My 2nd idea was to install a battery switch between the AGM bank, which would be charged by the alternators , and the LFP bank. So that if the need arose I could ‘flip the switch’ and charge the LFP bank from the alternators if/when needed. This would require extreme caution and minute monitoring as the LFP bank can be overcharged in minutes when it nears the ‘fully charged’ phase . With this set-up I originally planned to put the wind generator and PWM solar controllers directly on the LFP bank , thinking the charge current they provide is not big enough (between 6A and 20A combined) as they match our use on board. But there is still a tiny chance that even this small of a charge current at higher (>14 volt) can and will damage the LFP bank if this charge current if held too long .And then there still is the 2nd battery charger that outputs 40A when on shore power or when the generator is running , but has no LFP setting , so again , it can damage the LFP bank .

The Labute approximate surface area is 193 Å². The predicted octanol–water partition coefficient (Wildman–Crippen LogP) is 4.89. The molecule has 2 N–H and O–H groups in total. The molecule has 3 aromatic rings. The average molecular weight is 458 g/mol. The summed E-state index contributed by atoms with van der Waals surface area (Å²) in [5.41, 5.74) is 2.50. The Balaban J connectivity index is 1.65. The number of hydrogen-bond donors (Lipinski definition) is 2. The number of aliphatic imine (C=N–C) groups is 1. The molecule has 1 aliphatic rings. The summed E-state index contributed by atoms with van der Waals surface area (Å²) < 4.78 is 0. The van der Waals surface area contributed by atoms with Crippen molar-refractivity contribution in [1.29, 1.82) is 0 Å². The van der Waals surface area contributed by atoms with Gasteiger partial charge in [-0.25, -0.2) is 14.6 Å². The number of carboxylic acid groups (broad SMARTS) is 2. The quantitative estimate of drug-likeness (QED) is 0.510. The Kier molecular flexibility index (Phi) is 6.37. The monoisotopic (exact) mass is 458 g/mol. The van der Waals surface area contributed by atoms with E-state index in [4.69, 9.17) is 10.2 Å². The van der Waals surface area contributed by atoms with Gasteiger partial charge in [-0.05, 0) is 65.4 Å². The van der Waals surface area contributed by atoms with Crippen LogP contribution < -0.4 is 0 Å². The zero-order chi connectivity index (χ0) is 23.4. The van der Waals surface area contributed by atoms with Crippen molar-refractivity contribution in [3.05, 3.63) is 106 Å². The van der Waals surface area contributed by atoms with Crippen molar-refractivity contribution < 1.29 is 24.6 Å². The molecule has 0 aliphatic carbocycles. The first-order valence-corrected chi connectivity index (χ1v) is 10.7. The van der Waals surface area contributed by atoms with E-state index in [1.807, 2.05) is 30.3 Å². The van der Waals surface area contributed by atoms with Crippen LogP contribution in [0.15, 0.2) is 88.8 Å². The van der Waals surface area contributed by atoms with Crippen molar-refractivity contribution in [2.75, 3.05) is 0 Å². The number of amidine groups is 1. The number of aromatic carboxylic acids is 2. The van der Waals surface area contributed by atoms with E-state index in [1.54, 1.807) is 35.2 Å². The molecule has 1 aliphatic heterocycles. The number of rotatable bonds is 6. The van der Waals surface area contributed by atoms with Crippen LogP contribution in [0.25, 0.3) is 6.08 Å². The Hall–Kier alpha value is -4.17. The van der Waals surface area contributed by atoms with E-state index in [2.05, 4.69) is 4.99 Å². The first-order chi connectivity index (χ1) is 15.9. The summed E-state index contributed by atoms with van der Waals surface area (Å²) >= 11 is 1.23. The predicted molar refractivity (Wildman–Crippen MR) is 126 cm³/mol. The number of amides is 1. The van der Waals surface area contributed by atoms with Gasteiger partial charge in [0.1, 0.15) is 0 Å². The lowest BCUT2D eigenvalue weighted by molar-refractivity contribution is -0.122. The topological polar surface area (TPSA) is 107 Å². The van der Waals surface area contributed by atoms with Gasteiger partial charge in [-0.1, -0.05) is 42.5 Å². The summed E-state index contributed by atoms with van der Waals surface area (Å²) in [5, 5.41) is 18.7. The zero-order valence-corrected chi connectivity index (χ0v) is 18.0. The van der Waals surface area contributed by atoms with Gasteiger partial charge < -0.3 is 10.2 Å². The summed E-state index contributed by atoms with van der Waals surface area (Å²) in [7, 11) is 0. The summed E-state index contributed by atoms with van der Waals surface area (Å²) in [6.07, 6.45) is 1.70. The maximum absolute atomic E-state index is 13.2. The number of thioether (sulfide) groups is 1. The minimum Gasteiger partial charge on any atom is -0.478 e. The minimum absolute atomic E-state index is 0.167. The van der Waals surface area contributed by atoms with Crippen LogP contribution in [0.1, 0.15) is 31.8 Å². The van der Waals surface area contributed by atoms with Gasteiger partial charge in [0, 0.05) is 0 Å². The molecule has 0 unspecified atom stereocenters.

The 3rd idea was to add some sort of a ‘buck / boost’ DC/DC converter between the AGM bank and the LFP bank , this would in effect limit the output voltage of whatever is connected to it , tuning the voltage down or up to suit the LFP bank. If the alternators voltage output is 14.5 volt , the DC/DC converter tunes it down to 14 volt (or 13.8) so the LFP bank would still get its charge current and at an acceptable charge voltage !

After a lot of searching I think I have decided to go for a Sterling ‘Battery to Battery charger’

that seems to be just right for charging an LFP bank. And also it will allow me to put everything that is not specifically suited for charging LFP on the AGM bank and the Sterling will make sure that the voltage never rises to a point where damage can occur to the LFP bank